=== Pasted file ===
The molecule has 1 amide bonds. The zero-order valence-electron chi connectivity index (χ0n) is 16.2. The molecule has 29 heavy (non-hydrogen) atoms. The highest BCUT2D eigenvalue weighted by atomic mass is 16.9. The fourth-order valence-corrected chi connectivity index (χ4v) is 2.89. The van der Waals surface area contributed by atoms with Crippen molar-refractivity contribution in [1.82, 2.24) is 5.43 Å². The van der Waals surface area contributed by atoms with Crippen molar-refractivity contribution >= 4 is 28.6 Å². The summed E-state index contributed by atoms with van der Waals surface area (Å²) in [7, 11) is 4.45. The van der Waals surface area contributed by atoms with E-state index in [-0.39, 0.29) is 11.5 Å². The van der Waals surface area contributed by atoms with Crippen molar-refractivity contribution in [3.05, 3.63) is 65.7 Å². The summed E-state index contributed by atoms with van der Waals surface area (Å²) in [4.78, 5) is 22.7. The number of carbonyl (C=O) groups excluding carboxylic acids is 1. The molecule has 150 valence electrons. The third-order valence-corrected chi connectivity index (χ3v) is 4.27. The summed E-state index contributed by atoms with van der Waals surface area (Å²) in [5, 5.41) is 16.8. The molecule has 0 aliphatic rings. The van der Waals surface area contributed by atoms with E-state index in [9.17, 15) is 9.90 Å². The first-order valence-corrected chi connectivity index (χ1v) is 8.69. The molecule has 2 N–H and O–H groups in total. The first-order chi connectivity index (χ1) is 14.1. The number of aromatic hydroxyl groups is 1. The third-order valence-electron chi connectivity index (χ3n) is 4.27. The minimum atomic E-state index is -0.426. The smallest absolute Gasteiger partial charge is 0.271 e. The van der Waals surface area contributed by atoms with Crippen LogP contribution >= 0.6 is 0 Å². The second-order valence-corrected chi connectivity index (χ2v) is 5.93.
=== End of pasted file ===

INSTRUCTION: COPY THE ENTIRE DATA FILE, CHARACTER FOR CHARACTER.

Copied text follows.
The molecule has 1 amide bonds. The zero-order valence-electron chi connectivity index (χ0n) is 16.2. The molecule has 29 heavy (non-hydrogen) atoms. The highest BCUT2D eigenvalue weighted by atomic mass is 16.9. The fourth-order valence-corrected chi connectivity index (χ4v) is 2.89. The van der Waals surface area contributed by atoms with Crippen molar-refractivity contribution in [1.82, 2.24) is 5.43 Å². The van der Waals surface area contributed by atoms with Crippen molar-refractivity contribution >= 4 is 28.6 Å². The summed E-state index contributed by atoms with van der Waals surface area (Å²) in [7, 11) is 4.45. The van der Waals surface area contributed by atoms with E-state index in [-0.39, 0.29) is 11.5 Å². The van der Waals surface area contributed by atoms with Crippen molar-refractivity contribution in [3.05, 3.63) is 65.7 Å². The summed E-state index contributed by atoms with van der Waals surface area (Å²) in [4.78, 5) is 22.7. The number of carbonyl (C=O) groups excluding carboxylic acids is 1. The molecule has 150 valence electrons. The third-order valence-corrected chi connectivity index (χ3v) is 4.27. The summed E-state index contributed by atoms with van der Waals surface area (Å²) in [5, 5.41) is 16.8. The molecule has 0 aliphatic rings. The van der Waals surface area contributed by atoms with E-state index in [9.17, 15) is 9.90 Å². The first-order valence-corrected chi connectivity index (χ1v) is 8.69. The molecule has 2 N–H and O–H groups in total. The first-order chi connectivity index (χ1) is 14.1. The number of aromatic hydroxyl groups is 1. The third-order valence-electron chi connectivity index (χ3n) is 4.27. The minimum atomic E-state index is -0.426. The smallest absolute Gasteiger partial charge is 0.271 e. The van der Waals surface area contributed by atoms with Crippen LogP contribution >= 0.6 is 0 Å². The second-order valence-corrected chi connectivity index (χ2v) is 5.93.